Hot Weather and Blossom End Rot

Jerry Brust, IPM Vegetable Specialist, University of Maryland; jbrust@umd.edu

The extreme heat that just recently ended was exceptionally stressful on plants, especially newly transplanted plants. But even well established plants found in high tunnels or that were planted early in the year were stressed. Tomato plants in a high tunnel I visited had severe blossom end rot problems that are just now becoming apparent. Usually with blossom end rot you get a few tomato fruit that are all of one general size scattered about on plants. This shows that calcium uptake was deficient just as the fruit was developing. Tomato fruit that reaches the size of a dime usually has all the calcium it is going to need and if it does not the cells of the fruit furthest from the stem do not develop normally and collapse as the cells and fruit expands causing blossom end rot. Calcium (Ca) moves to the plant via mass flow, i.e., where dissolved minerals like calcium move to the root in soil water that is flowing towards the roots. If anything interrupts this constant flow calcium deficiency can occur in developing fruit. For different sized fruit to develop blossom end rot there must have been an extended disruption in calcium uptake. This can be seen in figure 1 where several different size fruit all have developed blossom end rot. Figure 2 shows that large fruit on this particular plant developed before there was a Ca interruption, but the fruit a little younger suffered the hot weather induced Ca interruption, with the smallest, youngest fruit suffering the greatest damage. Tissue analysis from this same set of plants showed that calcium was in the high range when the blossom end rot took place, demonstrating the importance of irrigation and water supply to reduce blossom end rot.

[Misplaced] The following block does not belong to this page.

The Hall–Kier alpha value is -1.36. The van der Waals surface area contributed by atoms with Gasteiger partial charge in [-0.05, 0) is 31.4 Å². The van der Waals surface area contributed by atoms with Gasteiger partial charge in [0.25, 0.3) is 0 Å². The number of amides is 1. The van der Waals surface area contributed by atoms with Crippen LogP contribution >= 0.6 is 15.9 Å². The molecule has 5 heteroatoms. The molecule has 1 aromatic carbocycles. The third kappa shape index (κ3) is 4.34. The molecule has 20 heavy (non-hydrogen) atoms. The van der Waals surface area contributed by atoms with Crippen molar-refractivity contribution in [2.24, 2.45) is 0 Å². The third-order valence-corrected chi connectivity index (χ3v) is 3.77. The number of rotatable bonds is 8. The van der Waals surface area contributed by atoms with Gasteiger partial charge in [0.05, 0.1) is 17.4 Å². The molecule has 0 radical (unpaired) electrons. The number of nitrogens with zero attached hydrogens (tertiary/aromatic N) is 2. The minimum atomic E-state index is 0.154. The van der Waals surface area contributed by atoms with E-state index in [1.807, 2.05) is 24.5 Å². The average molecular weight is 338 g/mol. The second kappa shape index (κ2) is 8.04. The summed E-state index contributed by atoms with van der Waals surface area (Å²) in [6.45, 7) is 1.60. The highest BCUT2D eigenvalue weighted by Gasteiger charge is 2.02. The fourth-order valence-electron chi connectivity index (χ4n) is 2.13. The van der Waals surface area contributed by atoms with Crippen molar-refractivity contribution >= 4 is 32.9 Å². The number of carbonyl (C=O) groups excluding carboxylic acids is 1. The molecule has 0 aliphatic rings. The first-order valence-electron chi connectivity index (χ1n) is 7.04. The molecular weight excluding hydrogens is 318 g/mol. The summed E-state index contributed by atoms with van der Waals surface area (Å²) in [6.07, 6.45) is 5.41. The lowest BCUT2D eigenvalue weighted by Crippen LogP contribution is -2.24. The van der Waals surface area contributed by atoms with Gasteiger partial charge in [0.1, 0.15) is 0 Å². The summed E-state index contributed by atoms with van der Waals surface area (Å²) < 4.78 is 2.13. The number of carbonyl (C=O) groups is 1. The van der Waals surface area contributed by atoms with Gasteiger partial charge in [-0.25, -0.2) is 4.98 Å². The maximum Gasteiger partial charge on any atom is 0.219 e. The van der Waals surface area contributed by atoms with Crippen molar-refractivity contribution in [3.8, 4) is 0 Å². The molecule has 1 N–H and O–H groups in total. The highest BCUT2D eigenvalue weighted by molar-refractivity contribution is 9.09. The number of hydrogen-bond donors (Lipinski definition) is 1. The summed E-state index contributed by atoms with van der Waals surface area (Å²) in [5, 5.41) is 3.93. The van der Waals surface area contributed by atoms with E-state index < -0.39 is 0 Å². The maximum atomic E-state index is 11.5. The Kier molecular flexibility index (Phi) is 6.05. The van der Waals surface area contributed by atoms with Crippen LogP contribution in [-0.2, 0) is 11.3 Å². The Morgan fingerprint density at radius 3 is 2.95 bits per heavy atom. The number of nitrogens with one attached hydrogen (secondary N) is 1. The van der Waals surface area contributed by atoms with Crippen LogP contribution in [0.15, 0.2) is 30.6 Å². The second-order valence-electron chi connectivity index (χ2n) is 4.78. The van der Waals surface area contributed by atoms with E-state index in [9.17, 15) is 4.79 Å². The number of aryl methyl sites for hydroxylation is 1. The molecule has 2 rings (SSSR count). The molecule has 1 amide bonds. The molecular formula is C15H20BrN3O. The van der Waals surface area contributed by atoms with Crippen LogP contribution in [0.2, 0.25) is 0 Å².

Several fruit of different sizes with blossom end rot

 

Fig. 1 Several fruit of different sizes with blossom end rot

Older, larger fruit received enough Ca, but younger, smaller fruit did not

 

Fig. 2 Older, larger fruit received enough Ca, but younger, smaller fruit did not

 

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